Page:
EuroShagmore Tue 01-Jan-13 11:19:42

I wouldn't expect guests to pay for food or take me for a meal, but when I stay with people, I do offer to pay if we go out for dinner.

ModernToss why didn't you just say "there's XYZ in the kitchen, please feel free to help yourselves"?

Gryffindor Tue 01-Jan-13 11:19:52

I wouldn't say I am overly generous, but I know from my own experience of living abroad and having lots of guests that being a host is stressful. I offer to take hosts out for dinner or get a take away because not everyone likes cooking!

I have had a mixed bag of guests over the years, from those who insist on paying for EVERYTHING while here, and those of the deep pockets/short arms persuasion who turn up empty handed and sit pursed lipped when the bill arrives. This year we put a guest up for 5 days and when we went out for dinner she was happy to let me pay for her. She is a very high earner, had invited herself but didn't even bring a bottle of wine.

marfisa Tue 01-Jan-13 11:29:49

accidental, your PIL are terrible (and the other people who have taken advantage of you are just as bad). It's harder to say no to family, but just do it - they are exploiting your generosity. Issuing an open invitation sounds like the kind of mad thing I would do (and then regret).

I agree with pleasestopcarolling about how it all depends on who is visiting and why. The problem with these friends is that while we like them, they aren't particularly close - they aren't our nearest and dearest. We met them years ago through our DC because they used to live in our city; then they moved back to their home country. We enjoy spending time with them but a whole three days of their company is a bit much to be honest. Two days (which is as long as they stayed with us last time) was perfect.

I have a feeling that their other host is not very happy that they invited themselves for 5 days, and that's why she sent them out straight away to do a food shop, even though it was an incredibly rude thing to do.

My attitude when we go on holiday and visit people is that we would be spending money on food shopping anyway if we were at home. So I am happy to continue spending some money on food rather than just expecting the host to provide all the meals. In fairness to these friends, though, I am sure they would happily reciprocate and provide all meals if we came to visit them again.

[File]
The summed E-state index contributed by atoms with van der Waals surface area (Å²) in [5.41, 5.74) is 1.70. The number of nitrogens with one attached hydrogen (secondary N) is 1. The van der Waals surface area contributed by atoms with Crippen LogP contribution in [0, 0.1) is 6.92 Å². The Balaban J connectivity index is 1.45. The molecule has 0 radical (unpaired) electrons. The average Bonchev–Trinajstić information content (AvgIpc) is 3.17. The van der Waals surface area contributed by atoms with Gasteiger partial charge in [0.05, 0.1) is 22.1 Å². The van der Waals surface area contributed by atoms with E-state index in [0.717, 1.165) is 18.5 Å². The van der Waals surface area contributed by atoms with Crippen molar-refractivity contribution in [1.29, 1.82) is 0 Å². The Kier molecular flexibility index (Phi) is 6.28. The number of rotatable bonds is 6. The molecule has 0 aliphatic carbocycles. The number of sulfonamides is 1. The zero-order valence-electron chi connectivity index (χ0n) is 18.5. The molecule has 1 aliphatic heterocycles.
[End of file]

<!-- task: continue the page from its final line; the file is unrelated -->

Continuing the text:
The friend they are staying with for 5 days has never been to visit them herself and almost certainly never will. They have very different lifestyles. They are quite family-centred and unworldly, and their home is too modest for her expensive tastes. I think that friendship is doomed really.

marfisa Tue 01-Jan-13 11:35:22

There are some horrible anecdotes on this thread - I am shock at your story, moderntoss!

Onezerozero Tue 01-Jan-13 11:36:09

If I go to a friend's for afternoon tea I take cake or flowers, for dinner- wine or flowers, for the weekend- just wine or flowers again. Most of our friends do the same I guess.
We don't ever really act as or get guests for longer except family, and then we don't swap anything!
I would honestly never think of buying groceries or taking the hosts out for dinner.

HardlyEverHoovers Tue 01-Jan-13 12:18:22

I would not expect guests to contribute anything, but would happily accept if they did. When we stay with people we try and help out by taking some food and cooked meals with us (like a saucepan of homemade soup e.g), especially if we know the people aren't well off.
But I would say that part of the pleasure of having guests is to ensure they are well fed and warm and comfy. We are not well off either but that's not something I mind spending a bit extra on.
In Muslim culture how you treat your guest is very important, but there is also a rule about if you stay longer than 3 days you are no longer a guest, this seems a good guide for how long you can expect or be expected to be provided for!

CharlotteBronteSaurus Tue 01-Jan-13 12:28:22

when we go visiting, we never stay longer than 2 nights
we bring a few bottles of wine, chocolates and flowers
we always offer either to take our hosts to dinner one night, or to buy a takeaway - we have yet to be refused.
we always offer to pop to the shops as well, if things need topping up, but no-one's taken us up on this one yet.

if people stay with us, I am happy to provide all the food, but a token contribution of wine or cake or whatever is always gratefully accepted.